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  • Northeast Wisconsin
  • November 2018
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Ginger – Zingiber officinalis

Once cooler temperatures arrive, we crave chai, pumpkin pie spiced desserts, and many other warm drinks and meals. These dishes highlight spices, like ginger, that are known to have a warming effect on the body. It helps our bodies stay balanced as the temperatures continue to drop and remain cooler through the winter. Our bodies inherently know that these foods and spices are better suited for the cooler seasons than our smoothies or gazpacho. Countless recipes call for ginger, fresh or dried, and as we all know, gingerbread, pumpkin pie and chai wouldn’t be the same without ginger.

Ginger is one of our most versatile herbs, being used for a diverse and large spectrum of ailments. Few herbs can be applied to as many illnesses as ginger, which has a broad list of healing properties. The following list highlights some of those properties (a deeper dive into the benefits of ginger would uncover even more benefits): analgesic, antibacterial, antiemetic, antifungal, anti-inflammatory, antioxidant, antiparasitic, antiseptic, antispasmodic, antiviral, aphrodisiac, cardiotonic, digestive aid, circulatory stimulant, diaphoretic, emmenagogue, expectorant, fever reducer, and antitussive. In particular, ginger has been found to be more effective than Dramamine in preventing motion sickness and nausea.

Ginger has a long history of safety, as do most culinary herbs. It is an excellent herb for women’s first trimester in pregnancy, relieving a substantial amount of nausea. Although it is safe to take daily, it should be avoided in excessive quantities and expectant mothers shouldn’t exceed more than 1 gram per day. Excessive doses are not recommended, and GI discomfort may be noted if taken in large doses on an empty stomach. It is advised to use caution when combined with anticoagulant drugs such as Coumadin or aspirin and should be avoided in cases of peptic ulcers, hyperacidity or other hot, inflammatory conditions. Excessive amounts should be avoided in cases of acne, eczema or herpes. As always, please talk to your health care provider before adding herbs into your diet.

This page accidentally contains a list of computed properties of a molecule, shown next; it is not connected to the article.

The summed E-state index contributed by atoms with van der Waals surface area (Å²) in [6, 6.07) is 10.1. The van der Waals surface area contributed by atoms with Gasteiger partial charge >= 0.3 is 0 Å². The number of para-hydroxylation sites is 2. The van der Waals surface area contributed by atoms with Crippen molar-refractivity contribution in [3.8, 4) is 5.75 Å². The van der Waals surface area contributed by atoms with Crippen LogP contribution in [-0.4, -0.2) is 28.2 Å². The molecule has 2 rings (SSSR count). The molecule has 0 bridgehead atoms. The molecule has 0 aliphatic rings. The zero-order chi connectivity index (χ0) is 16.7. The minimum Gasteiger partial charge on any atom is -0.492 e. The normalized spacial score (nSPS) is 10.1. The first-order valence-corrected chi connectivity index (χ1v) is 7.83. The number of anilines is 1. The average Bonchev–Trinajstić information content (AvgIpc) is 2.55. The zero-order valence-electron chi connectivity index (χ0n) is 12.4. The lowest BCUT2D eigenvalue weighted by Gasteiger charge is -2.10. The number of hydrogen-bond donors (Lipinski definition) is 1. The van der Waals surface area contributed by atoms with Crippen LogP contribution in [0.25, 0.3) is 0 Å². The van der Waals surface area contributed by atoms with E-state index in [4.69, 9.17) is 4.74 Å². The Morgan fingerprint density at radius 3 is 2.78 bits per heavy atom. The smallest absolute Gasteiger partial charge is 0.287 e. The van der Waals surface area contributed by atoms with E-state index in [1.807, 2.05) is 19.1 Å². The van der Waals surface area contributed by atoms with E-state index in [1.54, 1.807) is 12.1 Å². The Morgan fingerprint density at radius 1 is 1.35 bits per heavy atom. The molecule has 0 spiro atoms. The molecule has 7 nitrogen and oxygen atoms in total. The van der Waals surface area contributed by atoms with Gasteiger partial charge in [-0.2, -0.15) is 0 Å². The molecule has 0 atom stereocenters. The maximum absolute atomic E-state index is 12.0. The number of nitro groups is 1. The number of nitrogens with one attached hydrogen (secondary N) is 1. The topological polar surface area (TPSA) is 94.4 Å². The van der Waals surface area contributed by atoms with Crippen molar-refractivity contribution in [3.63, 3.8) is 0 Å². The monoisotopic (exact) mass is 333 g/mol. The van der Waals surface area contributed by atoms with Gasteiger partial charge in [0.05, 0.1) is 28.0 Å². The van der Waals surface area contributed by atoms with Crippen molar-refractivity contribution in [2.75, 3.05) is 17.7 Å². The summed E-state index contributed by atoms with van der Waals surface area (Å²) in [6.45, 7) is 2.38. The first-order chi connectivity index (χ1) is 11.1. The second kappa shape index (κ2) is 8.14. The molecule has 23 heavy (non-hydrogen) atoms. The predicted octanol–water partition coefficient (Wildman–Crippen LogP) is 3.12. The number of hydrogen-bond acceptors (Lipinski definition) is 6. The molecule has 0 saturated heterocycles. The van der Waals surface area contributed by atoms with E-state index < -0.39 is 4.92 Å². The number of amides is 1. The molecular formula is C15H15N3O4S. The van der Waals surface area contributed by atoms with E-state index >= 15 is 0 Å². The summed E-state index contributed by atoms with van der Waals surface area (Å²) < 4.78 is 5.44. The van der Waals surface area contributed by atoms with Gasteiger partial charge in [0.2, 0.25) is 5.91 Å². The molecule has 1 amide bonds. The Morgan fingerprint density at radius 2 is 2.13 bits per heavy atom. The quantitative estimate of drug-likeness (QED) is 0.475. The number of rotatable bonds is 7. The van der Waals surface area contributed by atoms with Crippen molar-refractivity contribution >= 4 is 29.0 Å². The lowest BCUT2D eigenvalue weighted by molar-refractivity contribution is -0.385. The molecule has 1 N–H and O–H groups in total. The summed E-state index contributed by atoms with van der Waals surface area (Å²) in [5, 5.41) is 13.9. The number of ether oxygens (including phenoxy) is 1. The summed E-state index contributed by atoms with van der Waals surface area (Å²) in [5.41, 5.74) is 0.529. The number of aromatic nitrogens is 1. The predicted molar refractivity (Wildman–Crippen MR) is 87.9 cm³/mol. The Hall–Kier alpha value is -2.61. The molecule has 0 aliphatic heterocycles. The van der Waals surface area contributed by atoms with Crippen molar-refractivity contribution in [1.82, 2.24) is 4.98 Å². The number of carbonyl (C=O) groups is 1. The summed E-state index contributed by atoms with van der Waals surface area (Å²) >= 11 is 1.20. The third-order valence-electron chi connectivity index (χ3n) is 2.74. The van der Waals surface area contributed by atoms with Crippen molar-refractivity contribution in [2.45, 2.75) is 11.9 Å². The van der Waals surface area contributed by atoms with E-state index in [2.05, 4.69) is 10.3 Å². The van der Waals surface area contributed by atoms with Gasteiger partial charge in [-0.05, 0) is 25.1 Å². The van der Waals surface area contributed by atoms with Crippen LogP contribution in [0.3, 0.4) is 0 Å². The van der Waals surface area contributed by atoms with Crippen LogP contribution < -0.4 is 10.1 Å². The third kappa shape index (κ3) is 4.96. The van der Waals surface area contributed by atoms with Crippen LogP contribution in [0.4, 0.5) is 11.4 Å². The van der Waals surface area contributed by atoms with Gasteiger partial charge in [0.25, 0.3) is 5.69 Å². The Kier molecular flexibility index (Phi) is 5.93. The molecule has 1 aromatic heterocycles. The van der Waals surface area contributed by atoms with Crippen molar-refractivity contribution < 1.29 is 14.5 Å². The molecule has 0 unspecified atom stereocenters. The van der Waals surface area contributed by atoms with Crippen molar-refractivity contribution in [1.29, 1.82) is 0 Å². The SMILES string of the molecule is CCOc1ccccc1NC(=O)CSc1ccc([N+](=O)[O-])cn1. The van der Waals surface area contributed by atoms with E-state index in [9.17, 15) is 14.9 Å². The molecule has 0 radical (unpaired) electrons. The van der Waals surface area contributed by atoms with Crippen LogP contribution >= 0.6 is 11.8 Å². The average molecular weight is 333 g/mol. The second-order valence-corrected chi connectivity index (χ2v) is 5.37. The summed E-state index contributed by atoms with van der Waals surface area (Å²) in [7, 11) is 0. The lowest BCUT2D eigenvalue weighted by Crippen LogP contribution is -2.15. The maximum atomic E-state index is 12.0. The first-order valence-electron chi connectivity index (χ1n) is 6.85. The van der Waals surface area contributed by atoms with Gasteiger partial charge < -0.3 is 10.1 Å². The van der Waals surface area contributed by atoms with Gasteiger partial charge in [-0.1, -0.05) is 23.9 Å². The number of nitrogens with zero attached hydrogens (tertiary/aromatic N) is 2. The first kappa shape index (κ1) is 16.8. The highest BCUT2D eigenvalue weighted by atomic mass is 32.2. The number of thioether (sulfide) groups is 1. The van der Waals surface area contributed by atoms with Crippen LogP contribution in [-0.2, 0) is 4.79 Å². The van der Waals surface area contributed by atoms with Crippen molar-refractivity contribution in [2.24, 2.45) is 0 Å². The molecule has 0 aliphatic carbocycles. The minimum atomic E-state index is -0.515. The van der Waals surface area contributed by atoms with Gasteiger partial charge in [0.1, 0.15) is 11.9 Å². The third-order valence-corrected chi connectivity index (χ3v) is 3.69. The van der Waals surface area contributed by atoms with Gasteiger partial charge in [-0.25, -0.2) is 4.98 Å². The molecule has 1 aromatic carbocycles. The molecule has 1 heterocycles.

The dried root is hotter than the fresh, and is more effective at reducing nausea, calming digestive ailments, and warming the body. Alternately, the fresh root is more suited for respiratory complaints.

The rhizomes, or roots, are used in culinary dishes and medicine making. The leaves can also be used as a seasoning and the flowers for a tisane (herbal infused tea). The root can be used fresh or dried in decoctions by simmering the roots, or tinctures. The dried root powder is commonly used in baking and can be used for tea, added to oatmeal, coffee, smoothies, herbal candies or even to a bath for its warming action.

Fresh ginger is excellent at activating the immune system. Try the below recipes this winter to prevent illness or stop a cold in its tracks.

Mulling Spices

Add this spice mixture to apple cider or wine and enjoy the antibacterial and antiviral benefits it brings this winter season. It’s an easy crowd pleaser at parties and holiday gatherings.

1 tablespoon grated fresh ginger

1 teaspoon cinnamon

1 teaspoon star anise

½ teaspoon whole clove

½ teaspoon cardamom

½ teaspoon orange zest

½ teaspoon rose hips

¼ teaspoon grated nutmeg

¼ teaspoon vanilla extract

Add 3 to 4 cups of cider or wine and spices to a saucepan. Heat until simmering, but not boiling and let stand 20 minutes before serving. Keep it warm on the stove and strain out the herbs as you serve. Optional: add a teaspoon of honey to each cup.

Lemon Ginger Decoction (Tea)

Try this ginger decoction when you have the first symptoms of a cold or the flu. This tea will warm up the body as well as activate the immune system.

1 tablespoon fresh ginger root, sliced

2 cups filtered water

Fresh lemon juice from ½ a lemon

Honey, to taste

Add the sliced ginger root and water to a small saucepan. Bring to a boil and simmer 30-45 minutes. Strain out the ginger and add the lemon juice and honey to taste. 


Sources: “Medicinal Herbs: A Beginner’s Guide.” Rosemary Gladstar. North Adams, MA, Storey Publishing. 2012.

“Herbal Therapy & Supplements: A Scientific and Traditional Approach.” Merrily Kuhn and David Winston. Wolters Kluwer Health. 2008.

“The Desktop Guide to Herbal Medicine.” Laguna Beach, Basic Health Publications, Inc. Bridgette Mars. 2007.

Dana Schlies

Dana is a Certified Women’s Herbal Educator and Community Herbalist. She is passionate about educating women about the many botanical and alternative methods to bring the body into balance and create vibrant, healthy living. She utilizes a comprehensive approach including environment, nutrition, exercise, stress reduction and botanicals to bring support to the whole body. She is part of the team at Sweet Willow Naturals, and can be reached at 920-530-1188 or [email protected]

Website: www.sweetwillownaturals.com
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